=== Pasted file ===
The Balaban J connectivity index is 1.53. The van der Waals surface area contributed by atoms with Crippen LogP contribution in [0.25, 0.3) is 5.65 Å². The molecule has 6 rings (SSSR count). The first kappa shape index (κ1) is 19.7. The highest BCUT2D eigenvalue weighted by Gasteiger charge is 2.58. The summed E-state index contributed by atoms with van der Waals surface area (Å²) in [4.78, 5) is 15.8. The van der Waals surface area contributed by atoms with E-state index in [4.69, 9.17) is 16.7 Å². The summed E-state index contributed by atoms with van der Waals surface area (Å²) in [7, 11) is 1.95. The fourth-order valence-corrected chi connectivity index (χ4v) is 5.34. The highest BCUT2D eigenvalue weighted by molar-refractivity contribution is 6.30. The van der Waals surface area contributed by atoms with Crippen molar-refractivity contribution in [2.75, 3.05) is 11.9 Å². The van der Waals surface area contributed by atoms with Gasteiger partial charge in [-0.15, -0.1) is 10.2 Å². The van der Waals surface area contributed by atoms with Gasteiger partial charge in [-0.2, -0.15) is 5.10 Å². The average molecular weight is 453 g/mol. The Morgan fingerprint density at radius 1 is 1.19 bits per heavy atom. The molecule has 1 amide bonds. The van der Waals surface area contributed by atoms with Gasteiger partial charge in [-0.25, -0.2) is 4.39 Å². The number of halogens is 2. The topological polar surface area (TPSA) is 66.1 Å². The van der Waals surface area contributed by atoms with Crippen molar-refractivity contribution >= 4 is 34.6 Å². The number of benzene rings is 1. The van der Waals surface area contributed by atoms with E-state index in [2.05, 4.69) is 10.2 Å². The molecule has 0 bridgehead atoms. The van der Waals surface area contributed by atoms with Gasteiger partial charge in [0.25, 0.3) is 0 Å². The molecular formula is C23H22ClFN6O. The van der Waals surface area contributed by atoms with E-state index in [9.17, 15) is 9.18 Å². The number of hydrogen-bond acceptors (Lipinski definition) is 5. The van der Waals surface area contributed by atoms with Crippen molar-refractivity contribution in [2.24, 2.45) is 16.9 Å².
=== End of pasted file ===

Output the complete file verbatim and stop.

The Balaban J connectivity index is 1.53. The van der Waals surface area contributed by atoms with Crippen LogP contribution in [0.25, 0.3) is 5.65 Å². The molecule has 6 rings (SSSR count). The first kappa shape index (κ1) is 19.7. The highest BCUT2D eigenvalue weighted by Gasteiger charge is 2.58. The summed E-state index contributed by atoms with van der Waals surface area (Å²) in [4.78, 5) is 15.8. The van der Waals surface area contributed by atoms with E-state index in [4.69, 9.17) is 16.7 Å². The summed E-state index contributed by atoms with van der Waals surface area (Å²) in [7, 11) is 1.95. The fourth-order valence-corrected chi connectivity index (χ4v) is 5.34. The highest BCUT2D eigenvalue weighted by molar-refractivity contribution is 6.30. The van der Waals surface area contributed by atoms with Crippen molar-refractivity contribution in [2.75, 3.05) is 11.9 Å². The van der Waals surface area contributed by atoms with Gasteiger partial charge in [-0.15, -0.1) is 10.2 Å². The van der Waals surface area contributed by atoms with Gasteiger partial charge in [-0.2, -0.15) is 5.10 Å². The average molecular weight is 453 g/mol. The Morgan fingerprint density at radius 1 is 1.19 bits per heavy atom. The molecule has 1 amide bonds. The van der Waals surface area contributed by atoms with Gasteiger partial charge in [-0.25, -0.2) is 4.39 Å². The number of halogens is 2. The topological polar surface area (TPSA) is 66.1 Å². The van der Waals surface area contributed by atoms with Crippen molar-refractivity contribution >= 4 is 34.6 Å². The number of benzene rings is 1. The van der Waals surface area contributed by atoms with E-state index in [2.05, 4.69) is 10.2 Å². The molecule has 0 bridgehead atoms. The van der Waals surface area contributed by atoms with Gasteiger partial charge in [0.25, 0.3) is 0 Å². The molecular formula is C23H22ClFN6O. The van der Waals surface area contributed by atoms with E-state index in [9.17, 15) is 9.18 Å². The number of hydrogen-bond acceptors (Lipinski definition) is 5. The van der Waals surface area contributed by atoms with Crippen molar-refractivity contribution in [2.24, 2.45) is 16.9 Å².